In 1992, Kaneko released ''B.Rap Boys'' as a sequel to ''DJ Boy''. Although it's not a direct sequel (neither Bob, Tom or Donald appear), it takes place in the same universe, and features a similar plot to the console port of ''DJ Boy'': The protagonist(s) is on his way to fight the champion of "Death Match", and ends up fighting rival gangs on the way there. ''B.Rap Boys'' also ratchets up the wackiness of ''DJ boy'' [[UpToEleven to a much higher level]]. It was also notable for being one of the first video games to have an entirely lyricized (and licensed!) hip hop soundtrack, with some of the songs supposedly being done by GZA and Rakewon, pre-Music/WuTangClan.

While the games have mostly fallen into obscurity, ''DJ Boy'' is often considered to be the [[SpiritualSuccessor Spiritual Ancestor]] to both the ''VideoGame/StreetsOfRage'' and ''VideoGame/JetSetRadio'' video games.

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!!Both games feature examples of:
* UsefulNotes/TheGoldenAgeOfHipHop: Both games were inspired by it.
* HappyDance: All characters will dance in victory after clearing a level.
* HitboxDissonance: if you're not parallel with the enemy you're trying to attack, you're gonna end up hitting thin air. This, of course, doesn't apply to the A.I.
* NintendoHard: Playing on any difficulty but Easy in ''DJ Boy'' ramps up the difficulty to ridiculous levels. ''B.Rap Boys'' is hard from the get go, as all of your opponents have way more health than you, and can empty half of your lifebar with only a handful of attacks.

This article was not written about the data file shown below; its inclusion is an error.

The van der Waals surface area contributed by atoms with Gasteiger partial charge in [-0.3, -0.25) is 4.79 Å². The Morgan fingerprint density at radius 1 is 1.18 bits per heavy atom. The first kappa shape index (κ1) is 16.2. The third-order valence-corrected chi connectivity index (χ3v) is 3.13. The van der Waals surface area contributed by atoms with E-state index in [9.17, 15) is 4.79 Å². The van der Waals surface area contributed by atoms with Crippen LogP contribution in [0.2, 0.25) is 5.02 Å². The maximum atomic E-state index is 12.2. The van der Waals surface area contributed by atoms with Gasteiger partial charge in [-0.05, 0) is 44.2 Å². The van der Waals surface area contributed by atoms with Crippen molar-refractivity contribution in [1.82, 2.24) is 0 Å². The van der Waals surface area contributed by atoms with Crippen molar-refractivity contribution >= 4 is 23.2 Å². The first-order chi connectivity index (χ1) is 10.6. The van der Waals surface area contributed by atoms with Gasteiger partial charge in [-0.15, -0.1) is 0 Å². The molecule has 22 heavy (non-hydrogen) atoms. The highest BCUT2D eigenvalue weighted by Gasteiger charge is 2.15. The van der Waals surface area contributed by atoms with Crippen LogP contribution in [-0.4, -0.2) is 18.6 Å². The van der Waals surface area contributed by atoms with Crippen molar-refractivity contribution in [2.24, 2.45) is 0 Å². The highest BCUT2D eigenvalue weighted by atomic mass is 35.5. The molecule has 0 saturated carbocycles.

* PaletteSwap: All over the shop, from the enemies to Bob and Tim from the first game.
* RollerbladeGood: The main characers' mode of transportation, as well as most of the enemies. ''B.Rap Boys'' added bicycles and skateboards to the mix.
* SharedUniverse: ''DJ Boy'' and ''B.Rap Boys'' take place in the same continuity, though none of the characters from either game have interacted with each other.
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!!''DJ Boy'' features examples of:
* AdaptationNameChange: Bob's name was changed to Donald J. Boy for the Genesis port.
* AmbiguouslyBrown: DJ Boy is white in all promotional material, but his in-game sprite is more racially ambiguous, due to his tan color.
* {{Bowdlerized}}: The North American releases drastically changed Big Mamma's skin tone so she would look less like a Mammy and blackface stereotype.
* NoCelebritiesWereHarmed: Music/VillagePeople and Music/MichaelJackson expies appear in the Arcade version, but were removed from the Genesis port.
* ShoutOut: Bob/DJ Boy's dance sequence is a shortened version of Music/MichaelJackson's "Billie Jean" routine.
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!!''B.Rap Boys'' features examples of:
* DenserAndWackier: While ''DJ Boy'' had it's share of "out-there" moments, ''B.Rap Boys'' takes street fighting to a whole different level. Fighting in giant mech suits, dodging exploding watermelons, and a roller coaster fight sequence nearly takes it into [[WidgetSeries widget]] territory.
* FiveTokenBand: Three, but it still works. The main characters are White, Latino, and Black.
* ShoutOut: The characters' dancing outfits are reminiscent of Music/MCHammer's style of wear. Makes sense, since Hammer's style was still popular at the time.